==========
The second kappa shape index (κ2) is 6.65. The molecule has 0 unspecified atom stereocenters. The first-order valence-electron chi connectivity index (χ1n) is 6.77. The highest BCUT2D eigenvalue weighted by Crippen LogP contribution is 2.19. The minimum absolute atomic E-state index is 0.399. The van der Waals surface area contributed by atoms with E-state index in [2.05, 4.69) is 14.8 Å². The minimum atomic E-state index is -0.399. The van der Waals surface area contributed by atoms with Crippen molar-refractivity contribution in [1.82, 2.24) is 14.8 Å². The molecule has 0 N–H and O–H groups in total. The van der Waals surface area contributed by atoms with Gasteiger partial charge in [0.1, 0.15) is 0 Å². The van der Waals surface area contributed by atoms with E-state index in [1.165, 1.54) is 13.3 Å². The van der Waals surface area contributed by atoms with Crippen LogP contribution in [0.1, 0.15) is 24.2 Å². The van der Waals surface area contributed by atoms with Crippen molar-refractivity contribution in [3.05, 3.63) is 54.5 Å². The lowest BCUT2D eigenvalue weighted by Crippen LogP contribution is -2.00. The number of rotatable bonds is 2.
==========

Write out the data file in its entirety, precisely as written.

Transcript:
The second kappa shape index (κ2) is 6.65. The molecule has 0 unspecified atom stereocenters. The first-order valence-electron chi connectivity index (χ1n) is 6.77. The highest BCUT2D eigenvalue weighted by Crippen LogP contribution is 2.19. The minimum absolute atomic E-state index is 0.399. The van der Waals surface area contributed by atoms with E-state index in [2.05, 4.69) is 14.8 Å². The minimum atomic E-state index is -0.399. The van der Waals surface area contributed by atoms with Crippen molar-refractivity contribution in [1.82, 2.24) is 14.8 Å². The molecule has 0 N–H and O–H groups in total. The van der Waals surface area contributed by atoms with Gasteiger partial charge in [0.1, 0.15) is 0 Å². The van der Waals surface area contributed by atoms with E-state index in [1.165, 1.54) is 13.3 Å². The van der Waals surface area contributed by atoms with Crippen LogP contribution in [0.1, 0.15) is 24.2 Å². The van der Waals surface area contributed by atoms with Crippen molar-refractivity contribution in [3.05, 3.63) is 54.5 Å². The lowest BCUT2D eigenvalue weighted by Crippen LogP contribution is -2.00. The number of rotatable bonds is 2.